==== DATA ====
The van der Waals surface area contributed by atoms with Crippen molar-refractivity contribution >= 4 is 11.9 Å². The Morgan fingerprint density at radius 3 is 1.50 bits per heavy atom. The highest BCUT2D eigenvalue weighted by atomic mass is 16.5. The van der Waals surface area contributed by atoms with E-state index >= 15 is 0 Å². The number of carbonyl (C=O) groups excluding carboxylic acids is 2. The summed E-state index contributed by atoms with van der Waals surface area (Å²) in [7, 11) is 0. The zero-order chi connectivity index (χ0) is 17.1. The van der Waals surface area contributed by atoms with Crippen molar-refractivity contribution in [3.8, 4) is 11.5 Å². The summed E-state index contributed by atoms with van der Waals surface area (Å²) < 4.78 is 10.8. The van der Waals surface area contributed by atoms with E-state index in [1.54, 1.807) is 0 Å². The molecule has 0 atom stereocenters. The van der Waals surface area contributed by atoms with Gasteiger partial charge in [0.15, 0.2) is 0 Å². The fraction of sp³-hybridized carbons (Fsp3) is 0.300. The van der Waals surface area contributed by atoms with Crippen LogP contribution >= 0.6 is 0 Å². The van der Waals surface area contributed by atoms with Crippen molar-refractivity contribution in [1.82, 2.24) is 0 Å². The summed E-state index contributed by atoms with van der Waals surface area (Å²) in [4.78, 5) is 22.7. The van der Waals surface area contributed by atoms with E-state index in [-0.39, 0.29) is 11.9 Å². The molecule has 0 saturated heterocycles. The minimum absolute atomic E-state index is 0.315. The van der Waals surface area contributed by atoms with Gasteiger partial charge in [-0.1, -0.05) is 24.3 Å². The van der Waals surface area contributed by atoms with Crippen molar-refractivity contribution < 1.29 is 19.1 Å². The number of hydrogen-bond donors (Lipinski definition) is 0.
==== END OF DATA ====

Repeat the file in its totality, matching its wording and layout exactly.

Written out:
The van der Waals surface area contributed by atoms with Crippen molar-refractivity contribution >= 4 is 11.9 Å². The Morgan fingerprint density at radius 3 is 1.50 bits per heavy atom. The highest BCUT2D eigenvalue weighted by atomic mass is 16.5. The van der Waals surface area contributed by atoms with E-state index >= 15 is 0 Å². The number of carbonyl (C=O) groups excluding carboxylic acids is 2. The summed E-state index contributed by atoms with van der Waals surface area (Å²) in [7, 11) is 0. The zero-order chi connectivity index (χ0) is 17.1. The van der Waals surface area contributed by atoms with Crippen molar-refractivity contribution in [3.8, 4) is 11.5 Å². The summed E-state index contributed by atoms with van der Waals surface area (Å²) < 4.78 is 10.8. The van der Waals surface area contributed by atoms with E-state index in [1.54, 1.807) is 0 Å². The molecule has 0 atom stereocenters. The van der Waals surface area contributed by atoms with Gasteiger partial charge in [0.15, 0.2) is 0 Å². The fraction of sp³-hybridized carbons (Fsp3) is 0.300. The van der Waals surface area contributed by atoms with Crippen LogP contribution >= 0.6 is 0 Å². The van der Waals surface area contributed by atoms with Crippen molar-refractivity contribution in [1.82, 2.24) is 0 Å². The summed E-state index contributed by atoms with van der Waals surface area (Å²) in [4.78, 5) is 22.7. The van der Waals surface area contributed by atoms with E-state index in [-0.39, 0.29) is 11.9 Å². The molecule has 0 saturated heterocycles. The minimum absolute atomic E-state index is 0.315. The van der Waals surface area contributed by atoms with Gasteiger partial charge in [-0.1, -0.05) is 24.3 Å². The van der Waals surface area contributed by atoms with Crippen molar-refractivity contribution < 1.29 is 19.1 Å². The number of hydrogen-bond donors (Lipinski definition) is 0.